Arian Foster could be asked to shoulder much of the Texans' offensive load for rookie head coach Bill O'Brien
There are collapses, and then there are the 2013 Texans, whose supposed offseason fine-tuning of the roster disintegrated into 14 consecutive losses and the NFL’s worst record at 2–14. Head coach Gary Kubiak didn’t survive to season’s end. The coaching staff was overhauled with Penn State’s Bill O’Brien hired as the new boss. O’Brien knows something about picking up the pieces after taking over for Joe Paterno in 2012 amid the Jerry Sandusky scandal at Penn State. Quarterback Matt Schaub’s decline prompted a March trade to Oakland for a sixth-round draft pick. Injuries and a lack of mental toughness in close games — nine losses by a touchdown or less — victimized the defending two-time AFC South champions. The upside is that the Texans can’t get much worse. They’re healthy and still have talent. The rebuild began with several free-agent signings and 10 draft choices, most notably No. 1 overall pick Jadeveon Clowney.
The addition of free-agent quarterback Ryan Fitzpatrick provides a veteran presence, but the reality is this is his third team in as many years and fifth in a 10-year career. He’ll provide experience, but the Texans will need him to groom an heir apparent, possibly rookie Tom Savage, a fourth-round pick out of Pittsburgh. Fitzpatrick will be asked to make the smart plays, not turn it over and rely on the run game. Turnovers are the concern. He’s averaged 16.5 interceptions the past four seasons.
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O’Brien is also listed as offensive coordinator. Expect to see some wrinkles from his New England days as an assistant to Bill Belichick, formations with multiple tight ends and no fullbacks. Four of the O-line starters return, including two-time Pro Bowl tackle Duane Brown, but pass protection was an issue. Expect a combination of zone and man blocking schemes under new offensive line coach Paul Dunn. The obvious emphasis will be to get the most out of running back Arian Foster, who played just half of last season and underwent back surgery. He’s still just 28, so there’s no reason to believe he can’t revert to 2012 form, when he produced a league-leading 17 touchdowns. Free-agent signee Andre Brown, who has had his share of injuries, was believed to be the leading candidate to serve as the No. 2 tailback, but he and Dennis Johnson were cut a few weeks into training camp. This opens up an opportunity for either Dennis Johnson, who was the team's third-leading rusher last season, or sixth-round pick Alfred Blue to seize the backup job. The team also signed veterans Ronnie Brown and William Powell to add to the backfield competition during camp.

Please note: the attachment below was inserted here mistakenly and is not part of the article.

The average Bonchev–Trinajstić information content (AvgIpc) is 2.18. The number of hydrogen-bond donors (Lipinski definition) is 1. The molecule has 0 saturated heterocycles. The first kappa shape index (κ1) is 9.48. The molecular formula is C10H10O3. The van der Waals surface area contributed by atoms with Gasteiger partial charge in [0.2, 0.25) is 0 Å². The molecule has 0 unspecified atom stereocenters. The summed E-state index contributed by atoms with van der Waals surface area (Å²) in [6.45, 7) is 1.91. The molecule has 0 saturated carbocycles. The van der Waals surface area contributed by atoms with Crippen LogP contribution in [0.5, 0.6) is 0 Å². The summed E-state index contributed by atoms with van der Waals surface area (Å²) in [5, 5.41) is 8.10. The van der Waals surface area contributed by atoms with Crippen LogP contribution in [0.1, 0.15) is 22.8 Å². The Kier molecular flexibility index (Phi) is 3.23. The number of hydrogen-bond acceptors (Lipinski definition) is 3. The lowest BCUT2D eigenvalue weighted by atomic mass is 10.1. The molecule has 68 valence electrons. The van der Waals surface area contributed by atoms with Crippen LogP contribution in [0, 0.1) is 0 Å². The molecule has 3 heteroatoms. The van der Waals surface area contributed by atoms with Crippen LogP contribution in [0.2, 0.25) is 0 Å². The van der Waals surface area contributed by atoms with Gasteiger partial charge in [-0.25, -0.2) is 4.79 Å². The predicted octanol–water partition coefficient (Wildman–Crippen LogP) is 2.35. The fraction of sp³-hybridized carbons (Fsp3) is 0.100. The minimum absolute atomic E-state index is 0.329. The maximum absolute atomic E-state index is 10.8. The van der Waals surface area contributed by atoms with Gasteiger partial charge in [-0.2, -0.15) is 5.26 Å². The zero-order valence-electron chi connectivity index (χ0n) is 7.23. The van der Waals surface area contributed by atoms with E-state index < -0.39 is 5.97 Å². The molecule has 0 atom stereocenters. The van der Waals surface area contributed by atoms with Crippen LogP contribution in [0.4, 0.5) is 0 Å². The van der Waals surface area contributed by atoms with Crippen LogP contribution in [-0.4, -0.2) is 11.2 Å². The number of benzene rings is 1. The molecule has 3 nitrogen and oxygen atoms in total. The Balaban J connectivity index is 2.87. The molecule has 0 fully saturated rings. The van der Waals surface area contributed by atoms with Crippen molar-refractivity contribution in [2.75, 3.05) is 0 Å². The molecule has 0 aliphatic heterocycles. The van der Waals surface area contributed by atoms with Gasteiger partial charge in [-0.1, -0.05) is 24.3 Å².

Seven-time Pro Bowl receiver Andre Johnson turns 33 before camp, but he delivered 109 catches for 1,407 yards and five TDs in 2013. The problem is, without another capable receiver — at least one with speed — opposing teams will double Johnson to minimize his production. Last year’s No. 1 pick, wide receiver DeAndre Hopkins, had 52 catches for 802 yards but didn’t finish strong. Look for Hopkins’ numbers to improve and for him to be a more frequent target in the red zone. That would take a lot of the pressure off of Johnson. Too often in the past, opponents could sit on fade routes to Johnson inside the 20-yard line. Keshawn Martin and DeVier Posey provide depth, and both will be given every opportunity to contribute more. The Texans will use three tight ends, sometimes on the field at the same time. Garrett Graham has the potential for a breakout season. He and Ryan Griffin are talented pass-catchers. Third-round pick C.J. Fiedorowicz is a solid blocker with decent hands.